A blog reader has kindly forwarded an important new study ‘Golden rules for a Golden Age of Gas’, produced by the International Energy Agency (IEA). It sets out what needs to be done to maintain public confidence in ‘fracking’ and the other techniques used to extract unconventional gas.
It is clearly a vital piece of work. US developments have already shown, as the IEA notes, that:
“Natural gas is poised to enter a golden age, but will do so only if a significant proportion of the world’s vast resources of unconventional gas – shale gas, tight gas and coalbed methane – can be developed profitably and in an environmentally acceptable manner.”
The good news, as they add, is that:
“The technologies and know-how exist for unconventional gas to be produced in a way that satisfactorily meets these challenges, but a continuous drive from governments and industry to improve performance is required if public confidence is to be maintained or earned.”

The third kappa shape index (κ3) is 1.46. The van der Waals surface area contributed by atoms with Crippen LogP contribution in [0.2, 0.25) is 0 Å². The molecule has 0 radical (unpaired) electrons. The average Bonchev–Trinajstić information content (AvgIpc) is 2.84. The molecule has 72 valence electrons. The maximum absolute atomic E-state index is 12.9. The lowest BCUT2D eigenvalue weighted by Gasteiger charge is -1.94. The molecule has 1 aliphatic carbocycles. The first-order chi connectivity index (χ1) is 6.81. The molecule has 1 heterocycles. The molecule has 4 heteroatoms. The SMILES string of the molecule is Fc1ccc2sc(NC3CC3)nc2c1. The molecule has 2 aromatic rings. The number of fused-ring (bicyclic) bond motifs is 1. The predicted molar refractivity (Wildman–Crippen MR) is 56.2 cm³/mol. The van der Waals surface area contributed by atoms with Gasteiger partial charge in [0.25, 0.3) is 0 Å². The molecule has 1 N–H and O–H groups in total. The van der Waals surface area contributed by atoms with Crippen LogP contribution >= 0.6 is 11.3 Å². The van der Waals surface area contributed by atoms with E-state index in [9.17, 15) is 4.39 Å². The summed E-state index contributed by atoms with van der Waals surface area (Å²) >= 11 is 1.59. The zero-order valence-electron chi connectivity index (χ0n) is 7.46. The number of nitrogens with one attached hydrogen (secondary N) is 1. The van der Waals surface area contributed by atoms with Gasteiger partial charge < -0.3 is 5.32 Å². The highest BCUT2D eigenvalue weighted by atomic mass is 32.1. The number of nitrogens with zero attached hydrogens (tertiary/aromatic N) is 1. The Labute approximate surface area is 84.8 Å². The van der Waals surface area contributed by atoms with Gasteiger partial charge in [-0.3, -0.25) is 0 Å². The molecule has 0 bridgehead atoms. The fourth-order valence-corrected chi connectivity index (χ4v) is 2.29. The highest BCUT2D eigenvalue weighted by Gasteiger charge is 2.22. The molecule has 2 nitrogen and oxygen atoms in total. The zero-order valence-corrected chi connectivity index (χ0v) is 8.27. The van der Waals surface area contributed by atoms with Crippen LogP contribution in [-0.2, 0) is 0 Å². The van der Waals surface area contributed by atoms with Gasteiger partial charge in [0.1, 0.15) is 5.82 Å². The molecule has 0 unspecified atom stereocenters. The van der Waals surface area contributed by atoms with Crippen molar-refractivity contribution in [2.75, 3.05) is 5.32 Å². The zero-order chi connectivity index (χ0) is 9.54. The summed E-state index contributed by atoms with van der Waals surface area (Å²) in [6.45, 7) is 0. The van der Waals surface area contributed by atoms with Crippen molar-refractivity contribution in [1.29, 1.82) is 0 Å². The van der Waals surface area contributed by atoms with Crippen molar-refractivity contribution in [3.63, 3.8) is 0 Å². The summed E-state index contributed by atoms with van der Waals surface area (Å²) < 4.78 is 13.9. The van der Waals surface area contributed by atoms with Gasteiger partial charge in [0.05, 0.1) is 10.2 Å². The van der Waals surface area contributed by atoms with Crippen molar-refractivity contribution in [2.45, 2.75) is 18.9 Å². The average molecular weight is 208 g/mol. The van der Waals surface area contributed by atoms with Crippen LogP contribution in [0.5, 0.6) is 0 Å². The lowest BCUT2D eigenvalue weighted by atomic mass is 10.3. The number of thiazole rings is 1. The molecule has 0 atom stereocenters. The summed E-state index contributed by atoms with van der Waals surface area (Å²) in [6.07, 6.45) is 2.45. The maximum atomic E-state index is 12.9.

The issue is that success is far from assured. The states of New York, New Jersey and Maryland have already put in place temporary bans on fracking. Similar actions have been taken in other parts of the world, such as France. Ignoring legitimate concerns will only lead to a sense that the industry has something to hide – silence, as we all know, indicates guilt.
The chart above, from the report, highlights some key areas of concern. All of these can, and should be addressed as a matter of urgency. As the IEA note, the main need is for companies to act responsibly and transparently. Governments also need to develop the appropriate regulatory regimes, based on sound science and high quality data.
Equally, companies and governments need to guarantee public access to the data, so that it can be properly debated and understood by the communities affected, and by the wider public. Regulatory regimes also need to be properly enforced, in order to build public confidence.
The IEA report is an important step forward in this vital area. The blog can only hope that its conclusions are widely accepted and implemented.